Anaphylactic Shock - My Allergic Reaction To A Yellow Jacket Bee Sting

by Shirley Peel - Date: 2006-12-03 - Word Count: 750 Share This!

Most yellow jacket bee stings are a bit painful, but they can be treated at home without any lasting problem. Home treatment usually consists of an ice pack or baking soda to the site of the sting. However, some people have a very severe allergy reaction to these kinds of stings which require immediate emergency treatment. In fact, insect stings can cause a life-threatening allergic reaction known as anaphylactic shock.

What Is Anaphylactic Shock

Anaphylactic shock, also known as anaphylactic reaction, is an immediate, severe allergic reaction that occurs within minutes of exposure to a substance that produces the allergy, such as a bee sting, and involves the entire body. The body's immune system responds to allergens in the system by sending protection in the form of histamines. Normally the cells of the body send just the right amount of histamine necessary to combat the allergen. However, in some cases, as in anaphylactic shock reactions, the released histamine causes the effects commonly associated with severe allergic responses, such as dilated blood capillaries, red skin, swelling, itching and rapidly appearing hives, known as urticaria.

More than 10,000 people in North America are afflicted each year by anaphylaxis. Of these, more than 750 episodes end in death. Because symptoms of anaphylaxis resemble those seen in other diseases, the true numbers are not known.

Symptoms of Anaphylactic Shock

The symptoms are many, and they are progressive. They can include skin redness, cough, nasal congestion, itching, hives, swelling, anxiety, sensation of feeling the heart beat (palpitations), rapid or weak pulse, fainting, light-headedness, dizziness, confusion, extreme anxiety, blueness of the skin, and difficulty breathing. If not treated, death results.

Emergency Treatment of Severe Allergic Reactions

Prompt emergency treatment should be immediate to reduce the likelihood of death. Treatment includes the injection of adrenaline, also known as epinephrine, to constrict the blood vessels and counteract the effects of the histamine. Further measures might includes the administration of oxygen or even the performance of a tracheotomy may be needed

A Personal Experience - My Near Fatal Encounter With A Yellow Jacket

Living in exurbia, I have had many red ant bites and have been stung once or twice by a regular wasp. These bites have always caused a mild to moderate reaction, such as swelling and blistering. But nothing prepared me for the experience of being stung by a yellow jacket.

On a beautiful morning, I was walking through the woods in the back of my house when I disturbed a yellow jacket nest which was under a small branch. Although I slowly backed away, I was suddenly stung on my right elbow. The site of the sting immediately caused a blister about the size of a quarter. I quickly made it back to the house, and put an ice pack on the site.

I began to feel very warm all over, my ears and earlobes became swollen and rubbery, my heart began to race, and I felt very, very anxious. When I looked into the mirror, my face was as red as a beet. Luckily my husband was home and rushed me to the emergency room.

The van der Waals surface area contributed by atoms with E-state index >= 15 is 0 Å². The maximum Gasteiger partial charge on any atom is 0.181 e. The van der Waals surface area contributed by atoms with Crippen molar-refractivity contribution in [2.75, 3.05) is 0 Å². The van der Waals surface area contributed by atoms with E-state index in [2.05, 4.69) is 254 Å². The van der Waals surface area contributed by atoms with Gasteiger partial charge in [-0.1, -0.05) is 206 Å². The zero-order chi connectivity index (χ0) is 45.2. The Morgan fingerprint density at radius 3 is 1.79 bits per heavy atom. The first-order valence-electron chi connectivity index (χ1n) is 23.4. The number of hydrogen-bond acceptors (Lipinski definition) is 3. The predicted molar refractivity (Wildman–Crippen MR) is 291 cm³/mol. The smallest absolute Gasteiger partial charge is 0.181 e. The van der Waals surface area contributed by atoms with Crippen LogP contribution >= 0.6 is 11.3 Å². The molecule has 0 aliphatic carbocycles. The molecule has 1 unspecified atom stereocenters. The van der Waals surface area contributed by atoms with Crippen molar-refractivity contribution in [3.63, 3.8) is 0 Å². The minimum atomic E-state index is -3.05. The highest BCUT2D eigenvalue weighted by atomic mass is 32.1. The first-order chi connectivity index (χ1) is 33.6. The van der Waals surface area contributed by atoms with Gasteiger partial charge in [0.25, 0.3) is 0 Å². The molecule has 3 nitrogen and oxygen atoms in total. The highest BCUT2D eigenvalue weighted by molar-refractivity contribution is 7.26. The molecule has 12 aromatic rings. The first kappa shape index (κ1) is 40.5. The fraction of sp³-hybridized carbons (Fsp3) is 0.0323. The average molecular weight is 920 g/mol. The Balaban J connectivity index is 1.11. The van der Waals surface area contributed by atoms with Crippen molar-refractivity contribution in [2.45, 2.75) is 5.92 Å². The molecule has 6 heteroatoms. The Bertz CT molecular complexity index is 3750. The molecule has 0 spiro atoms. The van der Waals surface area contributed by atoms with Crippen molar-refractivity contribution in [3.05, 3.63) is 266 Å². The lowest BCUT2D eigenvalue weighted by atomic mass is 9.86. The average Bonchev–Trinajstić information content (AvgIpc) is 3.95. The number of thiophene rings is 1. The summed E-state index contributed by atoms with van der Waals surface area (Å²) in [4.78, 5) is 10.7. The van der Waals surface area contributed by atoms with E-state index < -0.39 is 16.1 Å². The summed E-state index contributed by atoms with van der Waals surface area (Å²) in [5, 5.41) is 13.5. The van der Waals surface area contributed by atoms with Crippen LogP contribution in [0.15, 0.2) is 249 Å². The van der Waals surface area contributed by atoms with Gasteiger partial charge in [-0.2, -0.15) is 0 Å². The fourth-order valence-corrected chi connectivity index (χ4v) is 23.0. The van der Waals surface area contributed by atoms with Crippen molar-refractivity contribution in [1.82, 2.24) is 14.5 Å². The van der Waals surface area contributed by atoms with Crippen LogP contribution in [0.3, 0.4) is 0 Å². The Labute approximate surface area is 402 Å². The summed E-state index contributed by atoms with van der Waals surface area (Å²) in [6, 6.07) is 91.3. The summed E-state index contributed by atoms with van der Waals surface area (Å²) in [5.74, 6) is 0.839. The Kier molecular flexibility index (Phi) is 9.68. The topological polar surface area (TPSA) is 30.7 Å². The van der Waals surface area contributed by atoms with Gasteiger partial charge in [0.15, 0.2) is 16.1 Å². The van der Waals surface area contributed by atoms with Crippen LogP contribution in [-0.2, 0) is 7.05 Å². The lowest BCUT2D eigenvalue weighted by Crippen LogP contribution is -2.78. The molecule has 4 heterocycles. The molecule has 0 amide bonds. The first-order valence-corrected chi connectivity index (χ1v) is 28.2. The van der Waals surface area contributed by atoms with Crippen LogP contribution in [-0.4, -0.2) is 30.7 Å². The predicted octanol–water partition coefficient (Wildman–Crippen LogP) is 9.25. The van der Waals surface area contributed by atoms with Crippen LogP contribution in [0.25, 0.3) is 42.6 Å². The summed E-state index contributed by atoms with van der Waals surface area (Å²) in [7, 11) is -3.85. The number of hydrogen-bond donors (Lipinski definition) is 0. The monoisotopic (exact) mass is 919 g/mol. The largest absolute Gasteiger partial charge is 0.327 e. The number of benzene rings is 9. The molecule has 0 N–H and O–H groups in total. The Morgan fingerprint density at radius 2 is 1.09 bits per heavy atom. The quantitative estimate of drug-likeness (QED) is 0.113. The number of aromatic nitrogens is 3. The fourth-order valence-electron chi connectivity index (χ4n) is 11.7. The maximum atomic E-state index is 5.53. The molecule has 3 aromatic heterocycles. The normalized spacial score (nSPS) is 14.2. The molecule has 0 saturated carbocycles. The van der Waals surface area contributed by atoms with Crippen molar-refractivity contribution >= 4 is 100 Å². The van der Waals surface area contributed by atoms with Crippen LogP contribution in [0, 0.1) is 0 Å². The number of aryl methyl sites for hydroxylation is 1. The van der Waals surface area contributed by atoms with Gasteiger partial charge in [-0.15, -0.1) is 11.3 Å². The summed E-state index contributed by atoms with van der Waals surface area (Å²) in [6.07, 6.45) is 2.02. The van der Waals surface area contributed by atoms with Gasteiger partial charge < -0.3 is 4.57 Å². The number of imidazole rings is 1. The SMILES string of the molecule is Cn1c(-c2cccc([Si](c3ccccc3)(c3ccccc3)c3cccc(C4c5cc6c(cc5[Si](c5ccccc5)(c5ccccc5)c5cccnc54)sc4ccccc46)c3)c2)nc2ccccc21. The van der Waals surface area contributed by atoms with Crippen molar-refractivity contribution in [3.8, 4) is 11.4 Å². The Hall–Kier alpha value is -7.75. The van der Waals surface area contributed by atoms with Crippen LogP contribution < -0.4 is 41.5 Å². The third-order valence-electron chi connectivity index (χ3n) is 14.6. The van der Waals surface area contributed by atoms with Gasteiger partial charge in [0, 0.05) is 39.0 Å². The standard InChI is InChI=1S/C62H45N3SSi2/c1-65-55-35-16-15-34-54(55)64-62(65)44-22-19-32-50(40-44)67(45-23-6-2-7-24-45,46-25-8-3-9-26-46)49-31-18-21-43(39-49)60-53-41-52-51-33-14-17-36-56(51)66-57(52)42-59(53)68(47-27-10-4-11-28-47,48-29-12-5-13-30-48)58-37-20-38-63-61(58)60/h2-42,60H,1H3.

When I looked at my right hand, I could not even recognize it as a hand. It was so swollen and full of hives. It was just one big, terrible looking lump.

By the time we got to the hospital, my nose and lips were numb, my heart was beating even faster, anxiety was overcoming me and my blood pressure was falling. I felt vague and confused, unable to even tell the nurse my birth date. All of this had happened within 20 to 30 minutes of being stung.

I was rushed into a treatment room and given epinephrine and benadryl, which are anti-histamines, as well as a form of prednisone (a steroid) intravenously. I was monitored closely and kept there for about two and a half to three hours. I was discharged with prescriptions for benadryl and prednisone to take daily for a week. I was also given a prescription for Epipen.

Epipen is a pressure activated syringe device that delivers the correct dose of epinephrine to combat anaphylaxis in the event I ever have an episode such as this again. This should be kept within reach at all times, and replaced yearly.

When I got home, I slept for several hours, but otherwise everything was alright. Needless to say, I felt very grateful.

Some Precautions To Avoid Attracting Flying Insects If You Have Allergy

1. Avoid fragrances, scented, soaps, lotions and oils

2. Avoid wearing bright colors

3. Wear shoes

4. Wear long pants, long sleeve shirts, and a hat

Related Tags: treatment, allergy, causes, anaphylactic shock, anaphylaxis, yellow jacket bee sting, allergic reaction

Shirley Peel is a successful webmaster and publisher of many articles about acne and health care. Her years in the health care field have honed her interest in these areas. She offers more acne skin care solutions, acne remedies and home treatment information at: and Be sure to sign up for our free ecourse on acne skin care.

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